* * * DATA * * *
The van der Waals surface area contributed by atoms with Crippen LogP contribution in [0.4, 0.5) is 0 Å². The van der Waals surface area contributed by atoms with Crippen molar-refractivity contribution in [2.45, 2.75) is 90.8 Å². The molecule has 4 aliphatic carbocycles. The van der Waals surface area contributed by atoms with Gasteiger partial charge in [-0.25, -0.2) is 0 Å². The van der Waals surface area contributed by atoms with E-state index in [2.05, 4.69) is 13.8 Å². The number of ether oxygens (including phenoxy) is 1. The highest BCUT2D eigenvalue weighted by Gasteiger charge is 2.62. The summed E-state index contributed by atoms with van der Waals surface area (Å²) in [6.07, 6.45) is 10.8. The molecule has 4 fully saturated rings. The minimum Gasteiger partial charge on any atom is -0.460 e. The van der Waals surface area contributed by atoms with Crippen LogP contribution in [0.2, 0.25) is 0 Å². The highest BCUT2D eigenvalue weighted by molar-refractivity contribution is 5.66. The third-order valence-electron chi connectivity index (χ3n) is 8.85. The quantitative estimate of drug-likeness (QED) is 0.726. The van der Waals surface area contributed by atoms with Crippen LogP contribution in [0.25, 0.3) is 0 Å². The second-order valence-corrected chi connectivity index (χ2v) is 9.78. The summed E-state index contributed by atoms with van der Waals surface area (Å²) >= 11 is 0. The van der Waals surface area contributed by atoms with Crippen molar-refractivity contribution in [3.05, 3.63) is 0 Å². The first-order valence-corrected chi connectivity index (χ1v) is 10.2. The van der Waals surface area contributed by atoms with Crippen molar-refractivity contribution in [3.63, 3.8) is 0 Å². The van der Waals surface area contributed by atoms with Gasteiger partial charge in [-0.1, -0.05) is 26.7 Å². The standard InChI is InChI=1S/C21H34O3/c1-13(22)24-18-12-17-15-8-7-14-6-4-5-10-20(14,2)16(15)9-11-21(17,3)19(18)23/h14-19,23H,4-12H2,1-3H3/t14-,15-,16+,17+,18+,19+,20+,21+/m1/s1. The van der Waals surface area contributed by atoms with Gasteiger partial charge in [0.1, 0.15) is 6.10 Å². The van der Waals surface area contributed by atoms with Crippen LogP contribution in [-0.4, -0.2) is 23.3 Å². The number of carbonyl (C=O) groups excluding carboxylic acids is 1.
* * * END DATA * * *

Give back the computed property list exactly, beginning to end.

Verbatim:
The van der Waals surface area contributed by atoms with Crippen LogP contribution in [0.4, 0.5) is 0 Å². The van der Waals surface area contributed by atoms with Crippen molar-refractivity contribution in [2.45, 2.75) is 90.8 Å². The molecule has 4 aliphatic carbocycles. The van der Waals surface area contributed by atoms with Gasteiger partial charge in [-0.25, -0.2) is 0 Å². The van der Waals surface area contributed by atoms with E-state index in [2.05, 4.69) is 13.8 Å². The number of ether oxygens (including phenoxy) is 1. The highest BCUT2D eigenvalue weighted by Gasteiger charge is 2.62. The summed E-state index contributed by atoms with van der Waals surface area (Å²) in [6.07, 6.45) is 10.8. The molecule has 4 fully saturated rings. The minimum Gasteiger partial charge on any atom is -0.460 e. The van der Waals surface area contributed by atoms with Crippen LogP contribution in [0.2, 0.25) is 0 Å². The highest BCUT2D eigenvalue weighted by molar-refractivity contribution is 5.66. The third-order valence-electron chi connectivity index (χ3n) is 8.85. The quantitative estimate of drug-likeness (QED) is 0.726. The van der Waals surface area contributed by atoms with Crippen LogP contribution in [0.25, 0.3) is 0 Å². The second-order valence-corrected chi connectivity index (χ2v) is 9.78. The summed E-state index contributed by atoms with van der Waals surface area (Å²) >= 11 is 0. The van der Waals surface area contributed by atoms with Crippen molar-refractivity contribution in [3.05, 3.63) is 0 Å². The first-order valence-corrected chi connectivity index (χ1v) is 10.2. The van der Waals surface area contributed by atoms with Crippen molar-refractivity contribution in [3.63, 3.8) is 0 Å². The van der Waals surface area contributed by atoms with Gasteiger partial charge in [-0.1, -0.05) is 26.7 Å². The standard InChI is InChI=1S/C21H34O3/c1-13(22)24-18-12-17-15-8-7-14-6-4-5-10-20(14,2)16(15)9-11-21(17,3)19(18)23/h14-19,23H,4-12H2,1-3H3/t14-,15-,16+,17+,18+,19+,20+,21+/m1/s1. The van der Waals surface area contributed by atoms with Gasteiger partial charge in [0.1, 0.15) is 6.10 Å². The van der Waals surface area contributed by atoms with Crippen LogP contribution in [-0.4, -0.2) is 23.3 Å². The number of carbonyl (C=O) groups excluding carboxylic acids is 1.